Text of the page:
Kumovis Announces New Medical 3D Printing Workflow

By on December 6th, 2021 in news, Software

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Using a new medical product 3D printing workflow [Source: Kumovis]

Kumovis announced a new workflow for the production of certified medical products.

The Munich-based med-tech startup offers a 3D printer specialized for the healthcare sector, able to 3D print in a variety of end-use production materials, including PEEK, PPSU, PEI, or PEKK.

But having a 3D printer is not the complete answer for medical product manufacturers. There is a notable lifecycle required to produce devices that can be certified by regulators for use in the healthcare industry. Developing this lifecycle might be considered a barrier for those companies and startups considering the production of medical devices.

That barrier could change with the introduction of Kumovis’ new end-to-end workflow for medical 3D printing.

I reached out to Kumovis to find out more details of this workflow.

Fabbaloo: Is this an entirely new workflow, as in Kumovis has not previously provided one?

Kumovis: Two years ago, Kumovis brought to the market a 3D printing system specifically developed for medical applications. Based on our technology and our solution-oriented approach to work with customers, we are now offering the complete workflow for certain applications, i.e. implant manufacturing for cranioplasty.

It’s the first time Kumovis offers the complete package for particular applications, incl. 3D printing and post-processing hardware, monitoring software, and regulatory data such as machine qualification as well as biological and mechanical validation. We help manufacturers serve the FDA market and pave the regulatory pathway to smoothly release 3D printed implants to the market.

It is nevertheless not an entirely new workflow in general at Kumovis as we have been working with partners on different applications using (parts of) the workflow for years. It’s one new end-to-end workflow for cranial implant manufacturing now, but many solutions using the workflow to come.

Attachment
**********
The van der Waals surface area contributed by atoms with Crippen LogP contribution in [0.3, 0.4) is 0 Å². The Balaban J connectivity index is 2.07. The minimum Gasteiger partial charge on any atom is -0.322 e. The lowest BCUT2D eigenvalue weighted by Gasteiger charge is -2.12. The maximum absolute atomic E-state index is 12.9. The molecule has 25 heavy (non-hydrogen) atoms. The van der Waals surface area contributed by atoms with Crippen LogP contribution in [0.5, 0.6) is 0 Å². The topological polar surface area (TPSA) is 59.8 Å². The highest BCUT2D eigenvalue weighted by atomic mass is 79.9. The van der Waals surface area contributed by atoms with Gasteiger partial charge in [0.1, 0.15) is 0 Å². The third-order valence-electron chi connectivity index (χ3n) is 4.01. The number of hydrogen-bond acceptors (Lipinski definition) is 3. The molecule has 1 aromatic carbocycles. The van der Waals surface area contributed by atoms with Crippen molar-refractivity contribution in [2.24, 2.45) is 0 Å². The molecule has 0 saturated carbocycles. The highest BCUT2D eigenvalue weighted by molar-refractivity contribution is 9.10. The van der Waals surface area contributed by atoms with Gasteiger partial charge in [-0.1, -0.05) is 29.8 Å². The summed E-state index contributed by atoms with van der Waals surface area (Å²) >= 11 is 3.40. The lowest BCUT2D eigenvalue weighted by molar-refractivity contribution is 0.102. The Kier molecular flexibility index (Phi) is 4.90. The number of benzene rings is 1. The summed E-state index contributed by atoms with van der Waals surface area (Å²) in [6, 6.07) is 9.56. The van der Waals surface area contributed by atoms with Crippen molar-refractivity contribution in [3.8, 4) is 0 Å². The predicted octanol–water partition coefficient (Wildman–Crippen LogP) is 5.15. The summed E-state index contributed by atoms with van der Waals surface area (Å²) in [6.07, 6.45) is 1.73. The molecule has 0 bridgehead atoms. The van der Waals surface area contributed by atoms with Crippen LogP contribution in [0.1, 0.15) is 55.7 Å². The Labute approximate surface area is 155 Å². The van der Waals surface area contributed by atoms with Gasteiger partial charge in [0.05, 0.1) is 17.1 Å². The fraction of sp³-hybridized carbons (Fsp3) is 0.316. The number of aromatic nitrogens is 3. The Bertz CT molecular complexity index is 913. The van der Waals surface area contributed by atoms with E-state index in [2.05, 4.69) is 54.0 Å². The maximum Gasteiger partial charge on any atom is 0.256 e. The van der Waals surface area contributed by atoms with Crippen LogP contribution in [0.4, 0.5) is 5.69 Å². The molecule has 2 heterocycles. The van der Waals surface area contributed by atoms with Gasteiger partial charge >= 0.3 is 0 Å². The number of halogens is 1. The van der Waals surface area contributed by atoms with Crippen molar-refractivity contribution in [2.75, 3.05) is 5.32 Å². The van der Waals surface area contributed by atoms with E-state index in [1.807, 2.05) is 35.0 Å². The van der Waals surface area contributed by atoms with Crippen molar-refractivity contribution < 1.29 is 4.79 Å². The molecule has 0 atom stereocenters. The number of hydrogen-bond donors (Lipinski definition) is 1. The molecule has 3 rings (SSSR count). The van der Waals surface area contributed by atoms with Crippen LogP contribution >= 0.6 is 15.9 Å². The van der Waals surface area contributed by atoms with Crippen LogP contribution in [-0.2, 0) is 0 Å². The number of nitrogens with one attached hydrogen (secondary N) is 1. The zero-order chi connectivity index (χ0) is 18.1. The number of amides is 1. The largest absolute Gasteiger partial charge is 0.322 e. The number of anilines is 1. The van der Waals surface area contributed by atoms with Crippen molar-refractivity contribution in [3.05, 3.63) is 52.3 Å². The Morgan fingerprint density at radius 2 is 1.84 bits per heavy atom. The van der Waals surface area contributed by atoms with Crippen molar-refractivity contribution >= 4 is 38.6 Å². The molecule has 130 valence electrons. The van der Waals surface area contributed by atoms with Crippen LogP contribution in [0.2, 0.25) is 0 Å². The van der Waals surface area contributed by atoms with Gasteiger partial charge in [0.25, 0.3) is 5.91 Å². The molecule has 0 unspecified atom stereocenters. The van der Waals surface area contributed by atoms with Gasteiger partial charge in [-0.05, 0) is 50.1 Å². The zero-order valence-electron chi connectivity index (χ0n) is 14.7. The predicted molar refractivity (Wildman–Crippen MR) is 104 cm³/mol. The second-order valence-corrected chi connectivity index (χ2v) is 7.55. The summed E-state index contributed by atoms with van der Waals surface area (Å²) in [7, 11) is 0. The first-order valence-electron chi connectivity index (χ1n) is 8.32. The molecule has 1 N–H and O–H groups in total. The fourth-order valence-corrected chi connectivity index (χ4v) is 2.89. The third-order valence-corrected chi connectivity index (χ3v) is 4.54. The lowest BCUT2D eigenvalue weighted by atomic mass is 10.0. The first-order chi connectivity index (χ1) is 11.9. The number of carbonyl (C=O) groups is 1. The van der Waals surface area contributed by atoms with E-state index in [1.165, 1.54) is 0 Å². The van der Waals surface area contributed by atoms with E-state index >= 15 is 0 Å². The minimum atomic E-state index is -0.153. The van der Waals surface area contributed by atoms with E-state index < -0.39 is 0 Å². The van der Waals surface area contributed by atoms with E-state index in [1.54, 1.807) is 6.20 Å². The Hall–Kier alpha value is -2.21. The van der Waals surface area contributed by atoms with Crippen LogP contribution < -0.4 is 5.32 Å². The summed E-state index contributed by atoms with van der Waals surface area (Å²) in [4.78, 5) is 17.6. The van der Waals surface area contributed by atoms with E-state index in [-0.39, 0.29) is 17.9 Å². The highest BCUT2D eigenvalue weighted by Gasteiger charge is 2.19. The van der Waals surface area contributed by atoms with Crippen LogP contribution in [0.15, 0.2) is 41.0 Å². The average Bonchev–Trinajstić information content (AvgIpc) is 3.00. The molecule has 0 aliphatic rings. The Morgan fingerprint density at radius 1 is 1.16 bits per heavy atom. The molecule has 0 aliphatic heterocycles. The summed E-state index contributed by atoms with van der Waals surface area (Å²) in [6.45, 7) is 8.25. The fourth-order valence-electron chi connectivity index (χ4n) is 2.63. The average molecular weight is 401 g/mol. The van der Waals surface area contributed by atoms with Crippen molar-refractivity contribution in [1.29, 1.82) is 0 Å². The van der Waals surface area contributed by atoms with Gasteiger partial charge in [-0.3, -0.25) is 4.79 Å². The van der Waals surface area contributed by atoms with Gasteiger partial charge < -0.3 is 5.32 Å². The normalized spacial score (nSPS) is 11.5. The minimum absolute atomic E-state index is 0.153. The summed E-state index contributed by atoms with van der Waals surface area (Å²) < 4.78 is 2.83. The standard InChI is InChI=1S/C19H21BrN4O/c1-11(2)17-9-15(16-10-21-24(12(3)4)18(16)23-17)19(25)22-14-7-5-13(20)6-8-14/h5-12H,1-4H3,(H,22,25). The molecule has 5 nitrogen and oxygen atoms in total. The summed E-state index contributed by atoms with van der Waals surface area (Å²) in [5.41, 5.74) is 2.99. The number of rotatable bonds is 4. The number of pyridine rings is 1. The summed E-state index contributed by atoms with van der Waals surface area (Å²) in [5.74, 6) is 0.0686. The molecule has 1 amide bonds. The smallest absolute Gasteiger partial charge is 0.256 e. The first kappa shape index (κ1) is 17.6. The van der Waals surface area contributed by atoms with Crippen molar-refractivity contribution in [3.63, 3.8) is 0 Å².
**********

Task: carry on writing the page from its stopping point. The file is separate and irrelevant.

3D printed medical implant made from PEEK [Source: Kumovis]

Fabbaloo: What capabilities are made possible with the workflow?

Kumovis: Stakeholders in medical 3D printing request clarity on regulatory frameworks, processes, and quality management. Kumovis has developed this workflow to meet these challenges. Medtech companies and hospitals that apply this new framework will benefit from high patient satisfaction, gained efficiencies and cost savings, despite regulatory challenges. One of our first applications is individualized cranial implants.

Fabbaloo: At a high level what are the steps of the workflow?

Kumovis: The most relevant steps of the workflow are: Software-guided data pre-processing, the 3D printing process itself, guided post-processing strategy as well as certain data to meet regulatory requirements. This includes build orientation, support generation as well as 3D printing parameters for medical-grade polymers and operating procedures for post-processing. And what is more, specific regulatory data such as mechanical and biological validation.

Fabbaloo: Does the workflow integrate with other software tools? Or is it an end-to-end solution itself?

Kumovis: Our workflow integrates with existing implant design software. Thus, we combine established software with Kumovis-specific solutions. If a customer is already used to certain design software, it is usually possible to integrate with this design tool. However, we do have our best-practice approaches to provide customers with an optimized and holistic workflow.

You might have noticed a theme running through these answers: make life easier for medical product manufacturers. The best way to ensure something happens is to remove all possible friction, and that seems to be the design goal of Kumovis’ new workflow.

Via Kumovis

By Kerry Stevenson

Kerry Stevenson, aka "General Fabb" has written over 8,000 stories on 3D printing at Fabbaloo since he launched the venture in 2007, with an intention to promote and grow the incredible technology of 3D printing across the world. So far, it seems to be working!

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